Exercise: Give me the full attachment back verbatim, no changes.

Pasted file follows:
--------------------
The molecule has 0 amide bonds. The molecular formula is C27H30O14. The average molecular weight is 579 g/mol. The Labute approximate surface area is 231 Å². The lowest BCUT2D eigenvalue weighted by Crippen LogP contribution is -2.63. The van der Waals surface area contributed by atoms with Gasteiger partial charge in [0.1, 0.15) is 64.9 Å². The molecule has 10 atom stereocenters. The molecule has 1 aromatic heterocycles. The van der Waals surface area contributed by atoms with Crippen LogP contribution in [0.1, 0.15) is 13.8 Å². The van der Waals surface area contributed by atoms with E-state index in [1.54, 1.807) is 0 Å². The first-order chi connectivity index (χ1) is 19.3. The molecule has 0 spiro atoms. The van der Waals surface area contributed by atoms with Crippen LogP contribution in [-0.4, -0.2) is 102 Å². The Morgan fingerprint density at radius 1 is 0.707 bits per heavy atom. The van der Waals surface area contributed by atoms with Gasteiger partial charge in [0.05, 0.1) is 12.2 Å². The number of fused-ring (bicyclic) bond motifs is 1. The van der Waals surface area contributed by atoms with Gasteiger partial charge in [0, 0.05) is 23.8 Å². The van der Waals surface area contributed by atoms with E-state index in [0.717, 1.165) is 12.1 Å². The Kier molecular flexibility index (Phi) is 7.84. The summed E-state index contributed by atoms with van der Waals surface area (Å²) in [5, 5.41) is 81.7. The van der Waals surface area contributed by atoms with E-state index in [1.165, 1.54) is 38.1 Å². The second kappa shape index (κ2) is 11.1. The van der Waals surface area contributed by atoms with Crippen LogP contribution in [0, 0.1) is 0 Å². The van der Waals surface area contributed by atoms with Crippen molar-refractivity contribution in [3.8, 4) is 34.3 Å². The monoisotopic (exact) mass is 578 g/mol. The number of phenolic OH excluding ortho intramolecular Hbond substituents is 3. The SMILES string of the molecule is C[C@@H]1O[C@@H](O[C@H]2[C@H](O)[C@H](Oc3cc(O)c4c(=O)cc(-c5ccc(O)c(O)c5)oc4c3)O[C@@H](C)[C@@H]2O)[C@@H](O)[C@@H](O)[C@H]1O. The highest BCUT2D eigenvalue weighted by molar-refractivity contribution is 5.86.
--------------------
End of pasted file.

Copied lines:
The molecule has 0 amide bonds. The molecular formula is C27H30O14. The average molecular weight is 579 g/mol. The Labute approximate surface area is 231 Å². The lowest BCUT2D eigenvalue weighted by Crippen LogP contribution is -2.63. The van der Waals surface area contributed by atoms with Gasteiger partial charge in [0.1, 0.15) is 64.9 Å². The molecule has 10 atom stereocenters. The molecule has 1 aromatic heterocycles. The van der Waals surface area contributed by atoms with Crippen LogP contribution in [0.1, 0.15) is 13.8 Å². The van der Waals surface area contributed by atoms with E-state index in [1.54, 1.807) is 0 Å². The first-order chi connectivity index (χ1) is 19.3. The molecule has 0 spiro atoms. The van der Waals surface area contributed by atoms with Crippen LogP contribution in [-0.4, -0.2) is 102 Å². The Morgan fingerprint density at radius 1 is 0.707 bits per heavy atom. The van der Waals surface area contributed by atoms with Gasteiger partial charge in [0.05, 0.1) is 12.2 Å². The number of fused-ring (bicyclic) bond motifs is 1. The van der Waals surface area contributed by atoms with Gasteiger partial charge in [0, 0.05) is 23.8 Å². The van der Waals surface area contributed by atoms with E-state index in [0.717, 1.165) is 12.1 Å². The Kier molecular flexibility index (Phi) is 7.84. The summed E-state index contributed by atoms with van der Waals surface area (Å²) in [5, 5.41) is 81.7. The van der Waals surface area contributed by atoms with E-state index in [1.165, 1.54) is 38.1 Å². The second kappa shape index (κ2) is 11.1. The van der Waals surface area contributed by atoms with Crippen LogP contribution in [0, 0.1) is 0 Å². The van der Waals surface area contributed by atoms with Crippen molar-refractivity contribution in [3.8, 4) is 34.3 Å². The monoisotopic (exact) mass is 578 g/mol. The number of phenolic OH excluding ortho intramolecular Hbond substituents is 3. The SMILES string of the molecule is C[C@@H]1O[C@@H](O[C@H]2[C@H](O)[C@H](Oc3cc(O)c4c(=O)cc(-c5ccc(O)c(O)c5)oc4c3)O[C@@H](C)[C@@H]2O)[C@@H](O)[C@@H](O)[C@H]1O. The highest BCUT2D eigenvalue weighted by molar-refractivity contribution is 5.86.